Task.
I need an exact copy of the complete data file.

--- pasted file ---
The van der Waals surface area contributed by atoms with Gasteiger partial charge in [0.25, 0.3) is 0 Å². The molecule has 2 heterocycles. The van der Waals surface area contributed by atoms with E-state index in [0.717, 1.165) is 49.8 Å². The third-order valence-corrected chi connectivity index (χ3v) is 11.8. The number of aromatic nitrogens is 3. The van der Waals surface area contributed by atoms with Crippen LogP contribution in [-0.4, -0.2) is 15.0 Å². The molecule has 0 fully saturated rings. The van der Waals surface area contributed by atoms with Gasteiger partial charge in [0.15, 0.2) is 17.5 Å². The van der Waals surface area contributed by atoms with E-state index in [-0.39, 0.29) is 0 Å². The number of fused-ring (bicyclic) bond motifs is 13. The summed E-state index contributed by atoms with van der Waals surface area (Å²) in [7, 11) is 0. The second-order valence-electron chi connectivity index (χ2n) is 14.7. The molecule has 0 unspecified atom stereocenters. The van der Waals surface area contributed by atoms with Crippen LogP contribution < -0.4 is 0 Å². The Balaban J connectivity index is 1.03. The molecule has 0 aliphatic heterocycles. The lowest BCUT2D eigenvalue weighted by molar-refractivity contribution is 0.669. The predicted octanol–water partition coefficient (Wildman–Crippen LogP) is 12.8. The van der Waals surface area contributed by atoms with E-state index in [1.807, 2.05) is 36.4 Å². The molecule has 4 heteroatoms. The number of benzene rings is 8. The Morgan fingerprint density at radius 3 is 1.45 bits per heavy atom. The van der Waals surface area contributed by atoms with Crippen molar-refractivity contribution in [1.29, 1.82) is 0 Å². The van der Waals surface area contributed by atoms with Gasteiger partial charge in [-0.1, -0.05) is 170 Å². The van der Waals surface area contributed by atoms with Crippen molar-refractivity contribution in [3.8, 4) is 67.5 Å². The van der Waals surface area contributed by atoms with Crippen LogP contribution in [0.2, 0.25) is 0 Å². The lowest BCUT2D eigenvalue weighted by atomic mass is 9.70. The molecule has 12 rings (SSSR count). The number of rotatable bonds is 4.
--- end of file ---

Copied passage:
The van der Waals surface area contributed by atoms with Gasteiger partial charge in [0.25, 0.3) is 0 Å². The molecule has 2 heterocycles. The van der Waals surface area contributed by atoms with E-state index in [0.717, 1.165) is 49.8 Å². The third-order valence-corrected chi connectivity index (χ3v) is 11.8. The number of aromatic nitrogens is 3. The van der Waals surface area contributed by atoms with Crippen LogP contribution in [-0.4, -0.2) is 15.0 Å². The molecule has 0 fully saturated rings. The van der Waals surface area contributed by atoms with Gasteiger partial charge in [0.15, 0.2) is 17.5 Å². The van der Waals surface area contributed by atoms with E-state index in [-0.39, 0.29) is 0 Å². The number of fused-ring (bicyclic) bond motifs is 13. The summed E-state index contributed by atoms with van der Waals surface area (Å²) in [7, 11) is 0. The second-order valence-electron chi connectivity index (χ2n) is 14.7. The molecule has 0 unspecified atom stereocenters. The van der Waals surface area contributed by atoms with Crippen LogP contribution < -0.4 is 0 Å². The Balaban J connectivity index is 1.03. The molecule has 0 aliphatic heterocycles. The lowest BCUT2D eigenvalue weighted by molar-refractivity contribution is 0.669. The predicted octanol–water partition coefficient (Wildman–Crippen LogP) is 12.8. The van der Waals surface area contributed by atoms with E-state index in [1.807, 2.05) is 36.4 Å². The molecule has 4 heteroatoms. The number of benzene rings is 8. The Morgan fingerprint density at radius 3 is 1.45 bits per heavy atom. The van der Waals surface area contributed by atoms with Crippen molar-refractivity contribution in [1.29, 1.82) is 0 Å². The van der Waals surface area contributed by atoms with Gasteiger partial charge in [-0.1, -0.05) is 170 Å². The van der Waals surface area contributed by atoms with Crippen molar-refractivity contribution in [3.8, 4) is 67.5 Å². The van der Waals surface area contributed by atoms with Crippen LogP contribution in [0.2, 0.25) is 0 Å². The lowest BCUT2D eigenvalue weighted by atomic mass is 9.70. The molecule has 12 rings (SSSR count). The number of rotatable bonds is 4.